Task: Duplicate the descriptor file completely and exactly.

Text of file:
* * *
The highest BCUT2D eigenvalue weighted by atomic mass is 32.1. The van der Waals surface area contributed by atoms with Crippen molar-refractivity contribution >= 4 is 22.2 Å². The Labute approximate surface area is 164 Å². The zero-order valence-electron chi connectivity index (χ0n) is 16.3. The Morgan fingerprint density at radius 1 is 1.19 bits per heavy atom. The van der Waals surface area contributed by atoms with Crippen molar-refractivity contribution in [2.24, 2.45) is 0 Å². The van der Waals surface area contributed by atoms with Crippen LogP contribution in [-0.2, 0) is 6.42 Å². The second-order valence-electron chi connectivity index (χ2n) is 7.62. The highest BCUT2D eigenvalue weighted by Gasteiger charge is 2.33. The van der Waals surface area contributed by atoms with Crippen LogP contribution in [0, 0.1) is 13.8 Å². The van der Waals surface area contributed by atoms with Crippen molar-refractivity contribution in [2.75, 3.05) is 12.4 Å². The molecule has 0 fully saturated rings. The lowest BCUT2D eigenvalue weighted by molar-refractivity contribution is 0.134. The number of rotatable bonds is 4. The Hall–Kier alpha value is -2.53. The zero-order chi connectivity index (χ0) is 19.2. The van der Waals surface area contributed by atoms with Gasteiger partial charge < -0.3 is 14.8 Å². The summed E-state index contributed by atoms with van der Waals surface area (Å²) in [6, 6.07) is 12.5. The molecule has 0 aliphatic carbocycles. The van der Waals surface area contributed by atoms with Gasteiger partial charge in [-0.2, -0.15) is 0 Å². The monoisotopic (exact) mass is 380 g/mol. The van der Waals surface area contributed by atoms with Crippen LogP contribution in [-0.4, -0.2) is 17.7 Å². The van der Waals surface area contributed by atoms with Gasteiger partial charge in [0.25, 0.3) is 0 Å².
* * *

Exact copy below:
The highest BCUT2D eigenvalue weighted by atomic mass is 32.1. The van der Waals surface area contributed by atoms with Crippen molar-refractivity contribution >= 4 is 22.2 Å². The Labute approximate surface area is 164 Å². The zero-order valence-electron chi connectivity index (χ0n) is 16.3. The Morgan fingerprint density at radius 1 is 1.19 bits per heavy atom. The van der Waals surface area contributed by atoms with Crippen molar-refractivity contribution in [2.24, 2.45) is 0 Å². The van der Waals surface area contributed by atoms with Crippen LogP contribution in [-0.2, 0) is 6.42 Å². The second-order valence-electron chi connectivity index (χ2n) is 7.62. The highest BCUT2D eigenvalue weighted by Gasteiger charge is 2.33. The van der Waals surface area contributed by atoms with Crippen LogP contribution in [0, 0.1) is 13.8 Å². The van der Waals surface area contributed by atoms with Crippen molar-refractivity contribution in [2.75, 3.05) is 12.4 Å². The molecule has 0 fully saturated rings. The lowest BCUT2D eigenvalue weighted by molar-refractivity contribution is 0.134. The number of rotatable bonds is 4. The Hall–Kier alpha value is -2.53. The zero-order chi connectivity index (χ0) is 19.2. The van der Waals surface area contributed by atoms with Gasteiger partial charge < -0.3 is 14.8 Å². The summed E-state index contributed by atoms with van der Waals surface area (Å²) in [6, 6.07) is 12.5. The molecule has 0 aliphatic carbocycles. The van der Waals surface area contributed by atoms with Gasteiger partial charge in [-0.2, -0.15) is 0 Å². The monoisotopic (exact) mass is 380 g/mol. The van der Waals surface area contributed by atoms with Crippen LogP contribution in [-0.4, -0.2) is 17.7 Å². The van der Waals surface area contributed by atoms with Gasteiger partial charge in [0.25, 0.3) is 0 Å².